SAN FRANCISCO, United States — In fashion, we seem to celebrate success above everything. And as an industry, we are well-known for loudly promoting our leaders, lauding designers and chief executives for our perception of their brilliance and their glamour. But while we continue to expect perfection at every turn, underneath the veneer of happiness and success are normal people with anxieties and insecurities just like the rest of us.
And although we have heard for years that in order to succeed in fashion you must “fake it ‘til you make it,” the obvious perils of that path, so tragically demonstrated by a troubling number of high profile burn outs and suicides, are awakening a long-needed conversation that is questioning what “success” means and how best to achieve it in the 21st century. Furthermore, just as generational shifts have necessitated different thinking in fashion as it relates to the Gen-Y and Z consumer, we must now also openly consider how to provide future leaders in this industry a more sustainable and authentic path forward in a world that is ever more connected and ever more critical.
It has been said that being a leader is the loneliest job. While this may seem a first-class problem, as a chief executive myself, I can identify with this sentiment. Like other high profile industries, leaders in fashion are pressured to always present the most positive and optimistic face, even when things are less than ideal. What’s more, we are expected to inspire the confidence of those around us at all times, no matter what we are facing on a given day in our personal or professional life. That’s a ton of stress and it’s not for everyone.
With this in mind, it’s not surprising that many people are not comfortable with the pressures of leadership in the fashion industry, let alone today’s seeming requirement that we all broadcast confidence and perfection at every touchpoint — have you been on Instagram today?
During a recent talk I gave to a group of industry executives, we spoke about “Imposter Syndrome”, the sinking feeling that you are a fraud, and that people might find you out at any moment. This is a sentiment which afflicts nearly every leader in some form and I’m not ashamed to admit that I personally feel it all the time. In my experience, Imposter Syndrome can either be a healthy mechanism to encourage humility and constructive self-improvement, or it can disable and destroy you, particularly if you are actually faking it.
This especially hits home in fashion. When I’ve advised growing brands, I’ve rarely meet a “successful” designer or chief executive officer whose revenue is as big as their brand. While this can be a meaningful achievement in the early days, there is a tremendous amount of pressure to continue projecting success over the longer term, even if you can hardly pay your rent. Sadly, this conflict is all too common in our industry and often leads to a vicious cycle of over spending, over promising and over extending. I’ve seen too many young designers literally mortgage their future just to stay in the game for a few more seasons, with maxed out credit cards and even home equity loans that they may never pay off. Here the financial stress can be immense, but the psychological impacts of perceived “failure” can actually be far greater for some.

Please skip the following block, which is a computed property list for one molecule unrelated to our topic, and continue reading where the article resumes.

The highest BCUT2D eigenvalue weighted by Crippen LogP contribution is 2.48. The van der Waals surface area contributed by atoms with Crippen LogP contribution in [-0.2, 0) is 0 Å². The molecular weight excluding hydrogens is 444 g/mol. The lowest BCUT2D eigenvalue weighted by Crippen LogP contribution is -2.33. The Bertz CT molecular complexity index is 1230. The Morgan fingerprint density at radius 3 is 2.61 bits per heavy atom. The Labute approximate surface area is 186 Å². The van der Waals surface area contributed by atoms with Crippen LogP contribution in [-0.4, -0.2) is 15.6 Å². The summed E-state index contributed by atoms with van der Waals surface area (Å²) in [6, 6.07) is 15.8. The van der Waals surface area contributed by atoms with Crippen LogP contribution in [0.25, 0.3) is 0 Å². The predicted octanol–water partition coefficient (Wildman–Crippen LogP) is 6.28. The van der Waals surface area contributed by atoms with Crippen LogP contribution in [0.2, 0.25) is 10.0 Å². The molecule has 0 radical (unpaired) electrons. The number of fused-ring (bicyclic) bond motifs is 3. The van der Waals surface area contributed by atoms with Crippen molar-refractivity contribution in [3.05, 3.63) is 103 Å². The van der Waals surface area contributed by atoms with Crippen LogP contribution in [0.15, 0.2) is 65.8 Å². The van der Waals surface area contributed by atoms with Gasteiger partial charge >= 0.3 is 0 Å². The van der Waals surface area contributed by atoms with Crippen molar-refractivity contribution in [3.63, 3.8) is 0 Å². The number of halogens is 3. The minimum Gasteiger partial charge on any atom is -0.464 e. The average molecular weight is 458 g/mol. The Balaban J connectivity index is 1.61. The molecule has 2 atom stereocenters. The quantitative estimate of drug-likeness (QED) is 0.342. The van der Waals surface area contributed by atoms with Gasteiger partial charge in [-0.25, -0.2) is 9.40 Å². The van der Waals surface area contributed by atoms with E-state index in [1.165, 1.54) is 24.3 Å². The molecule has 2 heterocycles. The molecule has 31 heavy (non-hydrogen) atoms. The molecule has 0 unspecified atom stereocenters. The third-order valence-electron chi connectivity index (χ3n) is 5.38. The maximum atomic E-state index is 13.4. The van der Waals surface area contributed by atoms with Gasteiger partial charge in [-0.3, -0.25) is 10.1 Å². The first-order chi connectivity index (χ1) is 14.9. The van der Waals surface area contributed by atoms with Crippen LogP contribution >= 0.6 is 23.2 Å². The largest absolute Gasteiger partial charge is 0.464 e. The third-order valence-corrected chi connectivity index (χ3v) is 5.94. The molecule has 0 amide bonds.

So what’s the fashion world to do? It’s not as if these pressures will disappear, especially in an industry still obsessed with image and brand above all.
First, we must find ways to encourage existing and emerging leaders to take time to better understand who they are, and to define their boundaries, personally and professionally. Leaders should feel comfortable building a successful brand, or playing a successful leadership role, while still being authentic to who they are, and without faking anything.
Second, we need to embrace “failure.” In the tech industry, failure is often celebrated as a rich learning opportunity that prepares a leader to better tackle the inevitable conflicts and tough decisions ahead. In fashion, we often dispose of our “failed” leaders. This not only denies them and the rest of the industry the opportunity to learn from their experiences, but also causes further anxiety for other leaders as they rightly perceive that there are rarely any second chances.
Finally, the fashion community must continue to work to de-stigmatise depression and mental illness. We must accept without exception that these conditions exist in great numbers and that those affected have nothing to be ashamed of. All of us should both learn about, and promote outlets for support while keeping on the lookout for those that need help. At the same time, we need to acknowledge publicly that few ever feel like they really “have it all”, and that what may look like “success” from the outside can actually feel like a hollow achievement if you have to fake it to make it.
If it is helpful to you or you believe it will be for others, please feel free to share your own story in the comments below. If you need help, you can speak with someone right now in the US at the national suicide prevention hotline 1-800-273-8255.